Thursday, January 24, 2013
Jan 23: In the U.S. Court of Appeals, Ninth Circuit, Case No. 12-70218. The Appeals Court explains that in this appeal it considers whether principles of administrative law and a controlling statute governing railroad extensions and applicable protections of environmental laws require it to grant a petition for review of a specialized Agency's decision to permit the extension of a railroad line to Port MacKenzie, Alaska [See WIMS 1/29/12]. Petitioners Alaska Survival, Sierra Club, and Cook Inletkeeper seek review of the Surface Transportation Board's (STB) decision authorizing Alaska Railroad Corporation (ARRC) to construct about thirty-five miles of new rail line between Port MacKenzie, located in Alaska's Cook Inlet, and the railroad's main line, located near Wasilla, Alaska.
The STB granted ARRC an exemption under 49 U.S.C. § 10502 of the Interstate Commerce Commission Termination Act of 1995 (ICCTA) and authorized ARRC to construct the rail line. Petitioners challenge the STB's authority to exempt the railroad from the full licensing provisions of 49 U.S.C. § 10901 and the Agency's compliance with the National Environmental Policy Act (NEPA). Respondents claim that Petitioners did not administratively exhaust the issue of whether the STB properly granted the exemption and that the issue is not properly before us. The Appeals Court said, "we deny the petition for review."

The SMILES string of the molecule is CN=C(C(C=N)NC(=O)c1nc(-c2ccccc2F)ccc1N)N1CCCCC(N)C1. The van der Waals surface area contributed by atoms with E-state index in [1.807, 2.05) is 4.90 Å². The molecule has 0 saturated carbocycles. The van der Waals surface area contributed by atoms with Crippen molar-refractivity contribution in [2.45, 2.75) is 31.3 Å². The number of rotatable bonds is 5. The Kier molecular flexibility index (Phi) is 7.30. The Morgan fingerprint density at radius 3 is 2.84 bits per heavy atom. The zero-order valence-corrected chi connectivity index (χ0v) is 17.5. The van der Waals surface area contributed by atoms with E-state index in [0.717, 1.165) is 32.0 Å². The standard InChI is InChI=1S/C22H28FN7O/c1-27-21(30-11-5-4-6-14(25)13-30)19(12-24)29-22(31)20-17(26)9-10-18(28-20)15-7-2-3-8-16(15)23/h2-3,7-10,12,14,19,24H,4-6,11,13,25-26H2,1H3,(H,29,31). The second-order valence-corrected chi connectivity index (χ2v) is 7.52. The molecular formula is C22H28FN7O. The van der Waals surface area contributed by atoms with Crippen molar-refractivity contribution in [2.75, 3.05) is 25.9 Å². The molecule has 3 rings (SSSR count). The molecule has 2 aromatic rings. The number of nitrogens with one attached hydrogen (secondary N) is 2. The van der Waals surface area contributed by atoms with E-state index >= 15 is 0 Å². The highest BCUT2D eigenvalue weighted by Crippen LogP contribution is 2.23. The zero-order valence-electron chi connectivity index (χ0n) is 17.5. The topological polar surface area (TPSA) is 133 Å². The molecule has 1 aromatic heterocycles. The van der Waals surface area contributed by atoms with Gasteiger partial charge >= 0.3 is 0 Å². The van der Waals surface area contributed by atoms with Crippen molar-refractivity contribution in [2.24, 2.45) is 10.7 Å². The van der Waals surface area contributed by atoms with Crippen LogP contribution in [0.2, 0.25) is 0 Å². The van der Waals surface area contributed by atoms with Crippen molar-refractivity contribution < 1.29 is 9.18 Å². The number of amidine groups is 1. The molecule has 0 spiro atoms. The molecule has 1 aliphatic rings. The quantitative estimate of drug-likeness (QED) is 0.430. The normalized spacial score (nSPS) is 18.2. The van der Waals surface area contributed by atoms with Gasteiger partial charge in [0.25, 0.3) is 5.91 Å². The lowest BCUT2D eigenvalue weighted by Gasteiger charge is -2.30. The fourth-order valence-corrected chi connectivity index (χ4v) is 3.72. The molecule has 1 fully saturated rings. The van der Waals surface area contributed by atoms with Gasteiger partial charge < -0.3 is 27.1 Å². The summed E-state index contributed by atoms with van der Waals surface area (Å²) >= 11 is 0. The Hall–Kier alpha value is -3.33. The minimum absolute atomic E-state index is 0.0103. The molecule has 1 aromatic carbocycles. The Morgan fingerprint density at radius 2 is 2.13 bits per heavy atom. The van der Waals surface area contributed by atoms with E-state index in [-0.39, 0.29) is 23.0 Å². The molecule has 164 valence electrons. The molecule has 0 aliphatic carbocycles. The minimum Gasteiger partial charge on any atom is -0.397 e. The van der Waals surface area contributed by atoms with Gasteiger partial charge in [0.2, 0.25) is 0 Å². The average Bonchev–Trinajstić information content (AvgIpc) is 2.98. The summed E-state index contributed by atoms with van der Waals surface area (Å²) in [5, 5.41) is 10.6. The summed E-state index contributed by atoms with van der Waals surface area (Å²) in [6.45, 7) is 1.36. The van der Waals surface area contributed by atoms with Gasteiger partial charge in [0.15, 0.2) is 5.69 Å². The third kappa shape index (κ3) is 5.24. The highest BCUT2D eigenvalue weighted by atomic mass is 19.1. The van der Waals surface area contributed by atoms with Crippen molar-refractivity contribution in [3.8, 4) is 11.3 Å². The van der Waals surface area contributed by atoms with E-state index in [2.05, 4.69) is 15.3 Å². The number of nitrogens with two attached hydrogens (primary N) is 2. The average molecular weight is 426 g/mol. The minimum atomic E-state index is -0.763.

In its final conclusion, the Appeals Court said, "We hold that the procedures of the STB under the ICCTA [Interstate Commerce Commission Termination Act] were sufficient and were satisfied and that there was no error under NEPA because the purpose and need statement was adequate; the agency considered all viable, reasonable alternatives; and the EIS contains a detailed, thorough, and thoughtful discussion of the wetlands impacts and mitigation measures. Concluding that there was no violation of the ICCTA, NEPA, or the APA, we deny the petition for review."
Access the complete opinion (click here). [#Transport, #CA9]
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